The educational component is something Zoltowski is also looking to expand. "Tim Pfeister is going to continue teaching classes here," he says. "Our goal is to eventually do a class every month. We’d like to be able to build it into something like a curriculum.”

Zoltowski says it's the community aspect of the shop that has been the most rewarding part of it for him so far.

"I enjoy the customer side of it,” Zoltowski says. "It's been fun. I'm an engineer, I like problem-solving and I really like teaching people. We’re trying to connect to the brewing community, both homebrewing as well as the nano and microbrewers and make it more like a co-op effort. We want to be a part of that community. There’s something powerful about that.”

Tuesday, July 9, 2019

Peoples Beer at the Oshkosh Public Library

Wednesday, July 17, I’ll be talking Oshkosh beer history at the Oshkosh Public Library. The talk will focus on Peoples Brewing Company of Oshkosh and the incredible story of Wilhelm Kohlhoff, the last of the German-born brewers to make beer there.

Wilhelm Kohlhoff

It won’t be all talk. We’ll also have a keg of beer made by Jody Cleveland, head brewer at Bare Bones Brewery. Jody made this beer from the original recipe supplied by Kohlhoff. This is as close as you’re ever likely to get to the Peoples Beer that flowed in Oshkosh during the 1950s and 1960s.

The talk begins at 6 p.m. and will take place under the dome in the library. Free samples of beer will be available immediately following the talk. Hope to see you there!

Monday, July 1, 2019

Lost on Wisconsin

Here's an extinct Wisconsin Street bar I'm sure a lot of Oshkoshers will remember. Over the years, it’s gone by many different names: The Fox River Bar, The Lost Dutchman, Nantuckets, The Bubbler, The Buffalo Breath Saloon, Nad’s... In 1934, it was John Mailahn's Fox River Bar and it looked like this...

Photo courtesy of Janet Wissink.

That picture has plenty to say. It starts with the men we see gathered around a table-top radio. They were a crew of workers from the Radford Company. Radford was just across Hancock Street from Mailahn's tavern. Maybe these guys were on their lunch break. Hitting the bar for a couple of beers at midday was once common among Oshkosh mill workers.

You might have noticed the cropped "BEER" sign hanging on the corner of the tavern near the entrance. Here's what it would have looked like in full and in color.

That sign was made for the Oshkosh Brewing Company by the Veribrite Sign Company of Chicago. It's a pre-Prohibition piece, circa 1917. Somehow it survived the dry years of 1920 to 1933. Many of those signs were consigned to the trash heap when Prohibition hit.

Behind the men is another sign painted on the side of the tavern. It's for Chief Oshkosh Special Old Lager. That sign would have gone up shortly after Prohibition was repealed. Chief Oshkosh Special was introduced by the Oshkosh Brewing Company during Prohibition as a non-alcoholic brew. When the dry law ended, they made it into a real beer in and re-branded it as Chief Oshkosh Special Old Lager.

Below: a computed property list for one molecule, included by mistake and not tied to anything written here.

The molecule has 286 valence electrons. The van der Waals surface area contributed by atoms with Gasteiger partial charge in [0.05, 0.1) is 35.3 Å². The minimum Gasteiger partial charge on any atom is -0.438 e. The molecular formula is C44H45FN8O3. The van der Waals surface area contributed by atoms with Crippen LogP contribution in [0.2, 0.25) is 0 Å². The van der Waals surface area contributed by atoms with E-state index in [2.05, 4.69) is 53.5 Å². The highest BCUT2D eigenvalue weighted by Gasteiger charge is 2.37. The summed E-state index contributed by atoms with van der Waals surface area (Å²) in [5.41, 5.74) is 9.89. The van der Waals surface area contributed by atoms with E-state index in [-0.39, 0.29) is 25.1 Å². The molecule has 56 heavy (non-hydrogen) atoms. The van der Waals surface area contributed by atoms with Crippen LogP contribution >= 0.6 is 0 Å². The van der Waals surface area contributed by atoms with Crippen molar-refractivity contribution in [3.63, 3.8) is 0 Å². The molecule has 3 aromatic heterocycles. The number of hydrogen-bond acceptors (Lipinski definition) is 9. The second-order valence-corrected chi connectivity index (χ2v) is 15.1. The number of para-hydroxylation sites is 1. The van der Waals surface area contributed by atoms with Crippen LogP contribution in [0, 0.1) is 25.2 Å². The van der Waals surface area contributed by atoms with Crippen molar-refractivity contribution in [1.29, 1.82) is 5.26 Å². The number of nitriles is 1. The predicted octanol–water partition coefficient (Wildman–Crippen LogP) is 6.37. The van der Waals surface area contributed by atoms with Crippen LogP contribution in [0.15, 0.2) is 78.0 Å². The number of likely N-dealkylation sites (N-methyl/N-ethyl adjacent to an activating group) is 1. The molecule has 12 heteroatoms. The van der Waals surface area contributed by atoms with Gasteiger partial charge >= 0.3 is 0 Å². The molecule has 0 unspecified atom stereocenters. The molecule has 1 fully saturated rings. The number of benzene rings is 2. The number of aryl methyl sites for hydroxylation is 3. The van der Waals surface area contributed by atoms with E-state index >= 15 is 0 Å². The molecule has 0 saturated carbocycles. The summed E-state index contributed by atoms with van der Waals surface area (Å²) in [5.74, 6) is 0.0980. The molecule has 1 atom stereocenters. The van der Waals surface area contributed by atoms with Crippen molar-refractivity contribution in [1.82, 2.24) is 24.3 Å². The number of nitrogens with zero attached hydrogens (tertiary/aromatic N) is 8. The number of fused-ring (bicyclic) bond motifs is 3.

It's no accident that the place was draped with Oshkosh Brewing Company advertising. The bar was owned by the brewery. Before we get into that, let's draw a bead on exactly where the tavern stood. Below is a map from 1949. The Fox River Bar is shown at 44 Wisconsin Street with a red star in front of it.

All of that is gone. Here's a recent aerial view of that same area. The building with the red and white roof is Mahoney's Restaurant & Bar. The red star is approximately where the Fox River River Bar stood.

There had been a tavern at that site since 1894 when a mill worker named Fred Martin converted his home there into a saloon and grocery store. The groceries didn't last. The saloon did.

Herman Mailahn became the saloon's proprietor in 1903. He had been born in 1875 and had spent nearly all his life in Oshkosh. He left for a few months in 1898 to go to the Philippines where he fought in the Spanish-American War. After he returned home, he took a bartending job at a saloon on High Ave. that no longer stands. A couple of years after that, he became the keeper of the bar at 44 Wisconsin Street. But that was short lived. And so was Herman Mailahn. He died in 1905 at the age of 29 from an obstruction of the bowels.

In swooped the Oshkosh Brewing Company. At that time, OBC was buying up saloon properties in Oshkosh in a bid to take control of the Oshkosh beer market. The saloon at 44 Wisconsin became part of that gambit. Just two months after Herman Mailahn died, the brewery bought the tavern and installed Herman's younger brother John as its proprietor. John Mailahn would run that saloon for the next 47 years. The Oshkosh Brewing Company was his landlord for all of that time.

Prior to 1920, Mailahn's saloon was a straight-up tied house. The only beer served there was beer made by the Oshkosh Brewing Company. That ended when Prohibition hit and the brewery had to stop making beer. Nonetheless, Mailahn managed to keep the bar open. He ran it as a soft drink parlor and lunch counter. Legitimately. Mailahn was never busted on a dry-law violation.

From the 1926 Oshkosh City Directory.